What is Tyranny? What’s the Big Deal?

What is Liberty? What is tyranny?
  1. John Locke – what is the government for, and not for? Government is for –precisely– for securing your liberty. That’s it. Everything should be pursued through other means. (rational non-coercive means)
  2. What is liberty? Liberty is the freedom to what you should be able to do, without getting permission from someone that doesn’t have authority over your ability to act within your own sphere.
  3. What is tyranny?
  4. The Historical Status Quo – Government Control of….everything
  5. If Locke was right, then tyranny is the heart of bad government. (contrast short and long-term effects)
  6. If Locke was right, then liberty is the heart of thriving humans and human society. (contrast short and long-term effects)

Important Facts to Bear in Mind

  1. Evils aren’t always obviously painful (stealing from the rich is still theft)
  2. Well-meaning people can be very wrong, on both moral issues and empirical issues
  3. According to the relationship between Liberty and Government, the government’s PRIMARY job is to preserve your liberty. That is why it is a big deal.
  4. Many of the ‘political promises’ for something good, do the opposite (big pharma, tax subsidies, monetary manipulations)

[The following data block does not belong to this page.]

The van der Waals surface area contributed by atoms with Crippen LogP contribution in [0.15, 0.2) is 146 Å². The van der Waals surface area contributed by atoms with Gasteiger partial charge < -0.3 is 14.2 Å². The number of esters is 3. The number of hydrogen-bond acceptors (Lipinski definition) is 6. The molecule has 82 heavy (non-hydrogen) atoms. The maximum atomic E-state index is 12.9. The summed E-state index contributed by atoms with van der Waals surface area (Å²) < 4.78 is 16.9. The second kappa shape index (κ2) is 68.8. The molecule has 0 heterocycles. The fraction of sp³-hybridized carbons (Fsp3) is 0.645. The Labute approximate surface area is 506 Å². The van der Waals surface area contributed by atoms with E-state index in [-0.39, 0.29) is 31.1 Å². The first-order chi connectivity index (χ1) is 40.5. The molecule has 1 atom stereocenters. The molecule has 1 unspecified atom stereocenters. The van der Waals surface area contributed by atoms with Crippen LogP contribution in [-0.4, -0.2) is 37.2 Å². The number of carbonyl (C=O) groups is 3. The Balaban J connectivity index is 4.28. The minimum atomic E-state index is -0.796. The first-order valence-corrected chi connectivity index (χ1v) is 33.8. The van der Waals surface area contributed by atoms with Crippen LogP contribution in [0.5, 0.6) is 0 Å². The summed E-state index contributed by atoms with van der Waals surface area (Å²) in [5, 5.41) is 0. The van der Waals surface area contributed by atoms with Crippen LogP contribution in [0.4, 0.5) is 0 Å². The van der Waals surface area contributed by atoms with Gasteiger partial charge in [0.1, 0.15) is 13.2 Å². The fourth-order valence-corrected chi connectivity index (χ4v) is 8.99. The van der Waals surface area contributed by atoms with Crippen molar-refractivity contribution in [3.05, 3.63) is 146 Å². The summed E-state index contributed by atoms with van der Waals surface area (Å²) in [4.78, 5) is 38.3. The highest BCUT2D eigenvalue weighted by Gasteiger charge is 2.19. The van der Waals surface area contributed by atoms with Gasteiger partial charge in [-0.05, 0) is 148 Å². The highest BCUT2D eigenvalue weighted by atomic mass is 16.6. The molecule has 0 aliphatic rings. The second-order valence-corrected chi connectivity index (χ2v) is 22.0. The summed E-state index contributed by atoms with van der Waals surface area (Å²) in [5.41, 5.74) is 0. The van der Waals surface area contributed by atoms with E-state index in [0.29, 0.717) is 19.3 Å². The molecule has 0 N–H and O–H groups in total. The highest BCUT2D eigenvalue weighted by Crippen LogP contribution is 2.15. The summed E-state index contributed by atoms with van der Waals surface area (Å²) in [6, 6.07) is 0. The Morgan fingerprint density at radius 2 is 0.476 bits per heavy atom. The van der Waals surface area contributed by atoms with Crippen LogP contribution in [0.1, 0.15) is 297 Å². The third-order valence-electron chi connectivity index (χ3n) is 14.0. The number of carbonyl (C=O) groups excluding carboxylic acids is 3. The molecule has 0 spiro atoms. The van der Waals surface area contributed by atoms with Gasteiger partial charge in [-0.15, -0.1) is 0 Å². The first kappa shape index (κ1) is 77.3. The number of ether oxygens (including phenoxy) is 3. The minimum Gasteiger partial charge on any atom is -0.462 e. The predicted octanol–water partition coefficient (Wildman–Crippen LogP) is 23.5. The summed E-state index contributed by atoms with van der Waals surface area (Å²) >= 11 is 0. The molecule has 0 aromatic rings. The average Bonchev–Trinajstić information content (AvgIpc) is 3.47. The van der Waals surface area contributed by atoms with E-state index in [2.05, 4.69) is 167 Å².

5. Children ask permission to do everything because they aren’t full-grown rational adults.

Critical Assumptions

  1. You own yourself, your labor, and your property
  2. Governments work for individuals and families (not the reverse)
  3. Rational non-coercive means are MORALLY different than coercive means

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How to Be Optimistic- Part II

Four Steps to Being More Optimistic

First, remember how you know that there is something more to the feelings.

Second, make vivid your transcendent vision of reality, by spending time fleshing it out, dreaming about it, nourishing it. Suggestions: good fiction, good non-fiction, surrounding yourself with others that cultivate the vision.

Third, establish concrete habits that affirm your optimism (if you aren’t doing something that accords with your transcendent vision then you don’t really have a guiding vision)

Fourth, incorporate ‘intrinsic tasks’ to your routines, with a very clear understanding of what they are ‘for’ (not for anything else, but for their own sakes)

Consider these Visionaries:

  • Steve Jobs – trying to ‘make a dent in the universe’ – “We’re here to put a dent in the universe. Otherwise why else even be here?”
  • Martin Luther King:   “Faith is taking the first step even when you don’t see the whole staircase.”
  • Napoleon– ” The strong man is the one who is able to intercept at will the communication between the senses and the mind.”
  • Churchhill: “The pessimist sees difficulty in every opportunity. The optimist sees the opportunity in every difficulty. “